Sat, Mar 24, 2018 - Page 10 News List

Venezuela to cut face value of the bolivar in June

Reuters, CARACAS

Venezuelan President Nicolas Maduro on Thursday ordered a redenomination of the ailing bolivar currency, knocking three zeros off amid hyperinflation and a crippling economic crisis.

The measure to divide the so-called bolivar fuerte — or “strong bolivar” — currency by 1,000 would take effect from June 4, Maduro said, adding that it would not have any impact on the bolivar’s value.

The move illustrates the collapse of the bolivar, which has fallen 99.99 percent against the US dollar on the black market since Maduro came to power in April 2013. A US$100 purchase of bolivars then would now be worth just US$0.01.

However, Maduro, 55, presented the move as a positive development intended to protect Venezuela against currency speculators and a US-led “economic war” against the OPEC member.

Critics said that the currency measure was no panacea for Venezuela’s economic mess and just a psychological ploy to make Venezuelans forget the extent of the hyperinflation.

While the move sounds like a currency revaluation, economists consider it a currency redenomination, as the country is not changing the value of its official exchange rate.

Venezuelans will not need to turn in the currency now in their wallets, but all new currency printed or minted is to be in the new denominations.

Millions of Venezuelans are suffering from shortages of food and medicines during a fifth year of recession that critics blame on government incompetence and corruption, but which Maduro has said is due to Western hostility against him and the fall of oil prices.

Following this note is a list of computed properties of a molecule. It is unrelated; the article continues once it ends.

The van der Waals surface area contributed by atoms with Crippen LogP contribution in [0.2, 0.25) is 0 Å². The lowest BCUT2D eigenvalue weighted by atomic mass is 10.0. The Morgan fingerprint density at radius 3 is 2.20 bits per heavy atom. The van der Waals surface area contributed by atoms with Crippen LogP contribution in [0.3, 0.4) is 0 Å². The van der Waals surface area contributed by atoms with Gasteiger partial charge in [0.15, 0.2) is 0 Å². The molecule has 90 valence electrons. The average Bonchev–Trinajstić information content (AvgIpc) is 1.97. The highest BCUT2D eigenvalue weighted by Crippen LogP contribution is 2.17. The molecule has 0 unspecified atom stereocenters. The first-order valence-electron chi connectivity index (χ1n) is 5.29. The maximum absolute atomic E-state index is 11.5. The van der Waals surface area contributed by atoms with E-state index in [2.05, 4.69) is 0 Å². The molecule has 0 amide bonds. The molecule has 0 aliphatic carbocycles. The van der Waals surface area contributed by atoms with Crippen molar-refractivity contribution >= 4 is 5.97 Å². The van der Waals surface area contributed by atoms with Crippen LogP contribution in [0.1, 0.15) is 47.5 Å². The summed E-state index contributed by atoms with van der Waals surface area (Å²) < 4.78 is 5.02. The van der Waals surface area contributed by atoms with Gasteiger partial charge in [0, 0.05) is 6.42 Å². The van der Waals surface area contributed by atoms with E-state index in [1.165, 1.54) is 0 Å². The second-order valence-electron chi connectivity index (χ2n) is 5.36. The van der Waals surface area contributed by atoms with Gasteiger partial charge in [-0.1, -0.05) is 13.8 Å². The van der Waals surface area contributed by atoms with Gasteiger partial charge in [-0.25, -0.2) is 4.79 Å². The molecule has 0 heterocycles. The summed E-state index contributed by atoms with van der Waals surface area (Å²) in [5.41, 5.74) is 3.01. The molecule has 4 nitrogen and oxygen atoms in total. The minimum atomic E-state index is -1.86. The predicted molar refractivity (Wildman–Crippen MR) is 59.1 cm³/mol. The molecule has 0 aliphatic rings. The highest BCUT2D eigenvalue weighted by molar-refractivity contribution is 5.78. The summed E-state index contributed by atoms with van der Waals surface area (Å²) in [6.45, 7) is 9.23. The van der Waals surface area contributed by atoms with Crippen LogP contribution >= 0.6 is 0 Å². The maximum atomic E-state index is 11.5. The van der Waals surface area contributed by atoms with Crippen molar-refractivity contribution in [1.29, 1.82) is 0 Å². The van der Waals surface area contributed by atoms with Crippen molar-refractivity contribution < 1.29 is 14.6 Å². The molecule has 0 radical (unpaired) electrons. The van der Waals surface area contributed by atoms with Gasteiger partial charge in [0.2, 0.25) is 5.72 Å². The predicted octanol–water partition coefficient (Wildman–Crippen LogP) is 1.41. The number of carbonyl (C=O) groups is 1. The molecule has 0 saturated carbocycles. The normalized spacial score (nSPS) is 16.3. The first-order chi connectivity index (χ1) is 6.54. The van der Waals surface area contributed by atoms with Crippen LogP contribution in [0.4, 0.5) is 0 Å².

“Venezuela has been victim of a brutal, economic war,” said Maduro, whose government has been the target of US, EU and Canadian sanctions over allegations of political and rights abuses.

Maduro made the announcement during an event shown live on TV, flanked by aides and bankers, to discuss Venezuela’s new cryptocurrency, the petro.

Venezuela’s government similarly redenominated its currency by knocking off three zeros a decade ago.

Prices in Venezuela rose 6,147 percent in the 12 months through last month, according to estimates by the country’s opposition-led National Assembly, which are broadly in line with independent economists’ figures.

Maduro is running for re-election on May 20 in a vote critics have said would be rigged to extend the president’s rule.

The opposition coalition is boycotting the vote, although Progressive Advance party presidential candidate Henri Falcon has broken ranks to run against Maduro.

Falcon has promised to dollarize Venezuela’s economy as a way to beat hyperinflation and regain investor confidence.

“Amid the biggest economic collapse in the history of Latin America, the government of Nicolas Maduro attempts to hide hyperinflation by knocking zeros off the currency,” said Francisco Rodriguez, a Venezuelan economist and Wall Street analyst working as Falcon’s chief economic adviser.

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